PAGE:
But I would strongly disagree.

Reading these books first, it gives the impression that Salvatore is trying to create a gritty, dark and edgy storyline. But that’s just not what these books are.

Drizzt is a short skinny nimble Connan the Barbarian. Since the announcement for the next Drizzt book in 2014 just came out, I don’t think I’m spoiling anything by telling you that he always figures out a way to win out over the forces of evil. You know he’s going to win. You know he’s going to do the right thing. And you know he’s going to kick some ass along the way. He’ll protect his friends, and fight fiercely to protect the innocent.

This isn’t A Game Of Thrones where you get all anxious about your favorite character getting suddenly and violently offed in the next chapter. You’re safe to kick back and enjoy and know that the good guys are going to win.

But there’s the problem with reading the “Underdark” books first. They are meant to fill out the back story. To give Drizzt a bit of a troubled past. But if you start here, it’s his present, not his past. Sure, you get the story told in chronological order, but I would argue that it’s not as good as the Drizzt story where his Underdark days are more of a flashback.

For your enjoyment, start with the Icewind Dale trilogy.

These are just fun books, so I don’t know if it’s worth the deeper discussion. But, I wonder if the order you read them in doesn’t just change your enjoyment, but if there’s a less harmless change to the over all theme too. I read a harsh, but good, review of these book. A reader who was disturbed with the relentless and unredemptive darkness and violence in this book. The reviewer wasn’t wrong. And without the context of the moral beacon and defender of justice that Drizzt become, I’d have to agree with that assessment.

Flip it.

Start with Drizzt as a character always struggling with the “right thing”, and then step back into the dark past, and it makes his moral compass more remarkable.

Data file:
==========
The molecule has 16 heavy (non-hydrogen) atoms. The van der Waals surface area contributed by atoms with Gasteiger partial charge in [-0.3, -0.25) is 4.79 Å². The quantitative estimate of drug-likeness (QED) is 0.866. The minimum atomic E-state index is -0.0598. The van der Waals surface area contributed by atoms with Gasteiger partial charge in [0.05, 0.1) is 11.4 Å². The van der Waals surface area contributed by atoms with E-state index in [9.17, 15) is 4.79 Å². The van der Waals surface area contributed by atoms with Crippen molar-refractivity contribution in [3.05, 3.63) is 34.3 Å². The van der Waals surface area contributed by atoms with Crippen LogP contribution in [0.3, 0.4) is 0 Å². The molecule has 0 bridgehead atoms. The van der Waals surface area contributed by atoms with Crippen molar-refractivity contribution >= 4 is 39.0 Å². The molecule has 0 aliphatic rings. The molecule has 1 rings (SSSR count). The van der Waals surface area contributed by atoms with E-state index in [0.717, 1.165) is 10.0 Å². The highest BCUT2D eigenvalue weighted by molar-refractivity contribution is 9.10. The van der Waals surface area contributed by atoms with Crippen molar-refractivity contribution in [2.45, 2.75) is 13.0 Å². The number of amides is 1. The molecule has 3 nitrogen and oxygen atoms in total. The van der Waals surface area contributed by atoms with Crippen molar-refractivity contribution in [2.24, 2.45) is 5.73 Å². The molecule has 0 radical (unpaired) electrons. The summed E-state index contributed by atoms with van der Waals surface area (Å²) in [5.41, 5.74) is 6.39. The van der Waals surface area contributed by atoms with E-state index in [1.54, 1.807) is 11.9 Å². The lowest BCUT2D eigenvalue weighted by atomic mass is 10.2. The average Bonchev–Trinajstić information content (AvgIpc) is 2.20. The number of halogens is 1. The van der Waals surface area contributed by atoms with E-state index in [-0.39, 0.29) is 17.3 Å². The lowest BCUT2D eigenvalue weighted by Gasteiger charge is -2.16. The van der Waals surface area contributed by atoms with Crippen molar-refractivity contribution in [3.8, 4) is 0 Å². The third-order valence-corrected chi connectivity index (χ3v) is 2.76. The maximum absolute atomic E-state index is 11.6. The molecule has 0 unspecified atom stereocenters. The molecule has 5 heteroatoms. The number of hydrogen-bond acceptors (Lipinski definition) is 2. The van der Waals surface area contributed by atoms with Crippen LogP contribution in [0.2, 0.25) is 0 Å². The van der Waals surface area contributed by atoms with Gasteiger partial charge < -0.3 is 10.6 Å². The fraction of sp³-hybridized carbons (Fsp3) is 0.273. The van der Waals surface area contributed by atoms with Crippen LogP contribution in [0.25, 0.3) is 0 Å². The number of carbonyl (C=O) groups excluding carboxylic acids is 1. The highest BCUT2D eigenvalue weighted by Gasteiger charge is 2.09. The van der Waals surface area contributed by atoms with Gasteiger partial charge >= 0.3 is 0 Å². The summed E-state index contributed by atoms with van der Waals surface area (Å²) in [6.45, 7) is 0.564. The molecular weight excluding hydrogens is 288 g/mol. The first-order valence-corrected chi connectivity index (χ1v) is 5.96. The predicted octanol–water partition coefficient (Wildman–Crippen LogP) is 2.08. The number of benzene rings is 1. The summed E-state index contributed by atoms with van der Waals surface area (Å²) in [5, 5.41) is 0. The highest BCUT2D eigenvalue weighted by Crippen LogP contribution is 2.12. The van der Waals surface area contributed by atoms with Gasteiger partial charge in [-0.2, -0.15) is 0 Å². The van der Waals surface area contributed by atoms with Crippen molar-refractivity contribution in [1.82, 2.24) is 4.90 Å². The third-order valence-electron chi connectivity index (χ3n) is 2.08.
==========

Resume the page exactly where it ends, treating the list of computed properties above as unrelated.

Aaaaanyway…. Fun books. But start with the Icewind Dale trilogy. Take them on vacation. Or read them when you have to work stupid hours at work for a couple months and just want something to read while you’re going to sleep, or don’t want to think too much. Good action sequences. Swords, wizards, monsters, action galaore. Nothing too deep. ( )
  JohnnyPanic13 | Jan 12, 2014 |
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To my best friend, my brother, Gary.
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Never does a star grace this land with a poet's light of twinkling mysteries, nor does the sun send to here its rays of warmth and life.
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Amazon.com Product Description (ISBN 0786939532, Mass Market Paperback)

The paperback edition of the first book in Salvatore’s classic dark elf tales.

This is the paperback version of the stunning new release of the classic R.A. Salvatore novel that begins the tale of his signature dark elf character, Drizzt Do-Urden™.

(retrieved from Amazon Thu, 12 Mar 2015 18:20:59 -0400)

(see all 4 descriptions)

Drizzt Do'Urden, the honorable prince of a royal house in Menzoberranzan, must choose whether or not he can continue to live in his immoral homeland.

(summary from another edition)